The Note: Governors In The Spotlight: Wisconsin Debate Comes To Washington

Feb 25, 2011 9:04am


Though events around the world and here at home (see, for example, Libya, rising gas prices and the threat of a government shutdown) loomed large over Washington all week, the last few days have also become a seminal moment for the nation’s governors.

The epicenter of unrest has clearly been Wisconsin where the state Assembly passed a bill early this morning that would strip most public employees of their collective bargaining rights — a plan favored by Republican Gov. Scott Walker and vehemently opposed by Democrats and organized labor. There’s no telling whether Democratic state senators will return from their hideout in Illinois to vote on the measure or if they’ll continue to block its consideration.

Gov. Walker is unlikely to be among the group of governors who are descending on Washington this weekend for the National Governors Association’s winter meeting, but many of his Republican and Democratic counterparts will be there, including the majority of the 29 newly-elected governors from around the country.

As USA Today’s Gregory Korte notes, “Part commiserating, part lobbying and part strategizing, the gathering this weekend is an opportunity for governors of both parties to present a united front to the president and Congress. Officially, job creation and staying competitive in a global economy top the agenda.”

The jobs agenda will be a major part of the discussion today at the White House between Democratic governors and President Obama. Among those slated to attend, according to ABC’s Sunlen Miller, are: Gov. Steve Beshear (KY), Gov. Mark Dayton (MN) ,Gov. Chris Gregoire (WA), Gov. John Hickenlooper (CO), Gov. Dan Malloy (CT), Gov. Jack Markell (DE), Gov. Jay Nixon (MO), Gov. Martin O’Malley (MD), Gov. Deval Patrick (MA), Gov. Bev Perdue (NC), Gov. Pat Quinn (IL), Gov. Brian Schweitzer (MT), Gov. Peter Shumlin (VT) and Gov. Togiola Tulafono (American Samoa).

Sunday is the annual Governors Dinner at the White House and on Monday the president and vice president will meet with a bipartisan group of governors.

The standoff in Wisconsin and the ripple effect it has created in other states is going to be the elephant in the room at this weekend's meetings — the battle lines have been drawn by Democratic and GOP governors all week.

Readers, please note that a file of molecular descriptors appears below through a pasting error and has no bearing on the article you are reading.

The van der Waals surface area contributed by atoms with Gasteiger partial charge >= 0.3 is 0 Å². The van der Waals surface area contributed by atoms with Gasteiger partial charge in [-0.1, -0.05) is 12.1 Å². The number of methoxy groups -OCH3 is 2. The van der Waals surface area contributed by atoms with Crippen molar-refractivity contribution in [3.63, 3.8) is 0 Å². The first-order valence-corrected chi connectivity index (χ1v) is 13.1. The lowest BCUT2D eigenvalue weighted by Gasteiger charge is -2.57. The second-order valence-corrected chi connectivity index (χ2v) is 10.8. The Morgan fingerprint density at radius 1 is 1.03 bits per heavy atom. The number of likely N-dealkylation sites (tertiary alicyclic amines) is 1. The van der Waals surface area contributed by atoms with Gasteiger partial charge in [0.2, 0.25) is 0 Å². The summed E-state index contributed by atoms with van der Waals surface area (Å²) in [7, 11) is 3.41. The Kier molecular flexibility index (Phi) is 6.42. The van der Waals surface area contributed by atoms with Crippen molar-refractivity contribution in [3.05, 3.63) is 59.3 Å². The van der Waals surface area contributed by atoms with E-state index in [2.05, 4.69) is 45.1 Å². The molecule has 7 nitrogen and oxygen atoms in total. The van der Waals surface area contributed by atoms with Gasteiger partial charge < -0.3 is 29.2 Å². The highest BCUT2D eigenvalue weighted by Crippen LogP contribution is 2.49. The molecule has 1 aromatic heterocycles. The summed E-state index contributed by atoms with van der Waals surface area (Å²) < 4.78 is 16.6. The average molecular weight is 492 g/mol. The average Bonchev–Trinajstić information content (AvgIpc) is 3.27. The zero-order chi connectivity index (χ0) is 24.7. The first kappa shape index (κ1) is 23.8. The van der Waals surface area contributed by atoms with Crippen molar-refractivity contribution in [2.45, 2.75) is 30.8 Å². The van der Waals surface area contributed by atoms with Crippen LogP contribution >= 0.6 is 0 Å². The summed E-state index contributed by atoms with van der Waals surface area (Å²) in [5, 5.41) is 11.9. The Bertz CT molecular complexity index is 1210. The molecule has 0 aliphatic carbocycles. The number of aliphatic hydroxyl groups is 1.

“I’m disappointed that, in fact, that some governors are choosing to use this crisis to sharpen their ideological axe and go after collective bargaining rights,” Maryland Gov. Martin O’Malley, the chairman of the Democratic Governors Association, said in an interview this week. “We’re having to ask our unions to do more on pensions, we’re having to sacrifice, but we’re not doing it by vilifying public employees.”

And, while Gov. Walker said late Thursday that he would “do almost anything to avoid laying people off,” he reiterated that it would be impossible to do so without limiting collective bargaining. He also called on Democrats on the lam in Illinois to come back to the state.

“I'll always be willing to cooperate and communicate with the Democrats, but that has to happen at the state Capitol in Madison,” Walker said.


LIBYA UPDATE. “We actually think we'll be able to ride out the Libya situation and it will stabilize,” President Obama said yesterday, just as the price of oil rose to $100 a barrel for a few seconds in New York trading. (The last time prices were at the $100 level was Sept. 30, 2008.) ABC’s Jake Taper and Sunlen Miller note that  President Obama spoke with French President Nicolas Sarkozy yesterday afternoon, and was scheduled to talk to UK Prime Minister David Cameron, to discuss options regarding Libya.

Here’s a partial list of things the White House is contemplating and moving on: A stronger UN Security Council product than the weak “press notes” from earlier this week — possibilities include a resolution, sanctions, enforcement mechanisms, and accountability measures;Supporting the Mexican initiative to suspend Libya from the UN Human Rights Council (Secretary of State Clinton’s trip to Geneva); Executive Order with sanctions, which could include visa and travel restrictions, asset freezes and/or seizures, civil aviation restrictions — all coordinated with allies; Suspension of export licenses; No-fly zone, among other things.



ON TODAY’S “TOP LINE.” ABC’s Karen Travers and Jonathan Karl talk to ABC News White House correspondent Ann Compton who will take a look back at the 1995 government shutdown and also discuss the meetings between Obama and the governors today.  Also on the program, Richard Whitmire author of “The Bee Eater,” a book about former Washington, DC public schools chief Michelle Rhee. Watch “Top Line” LIVE at 12:00 p.m. Eastern.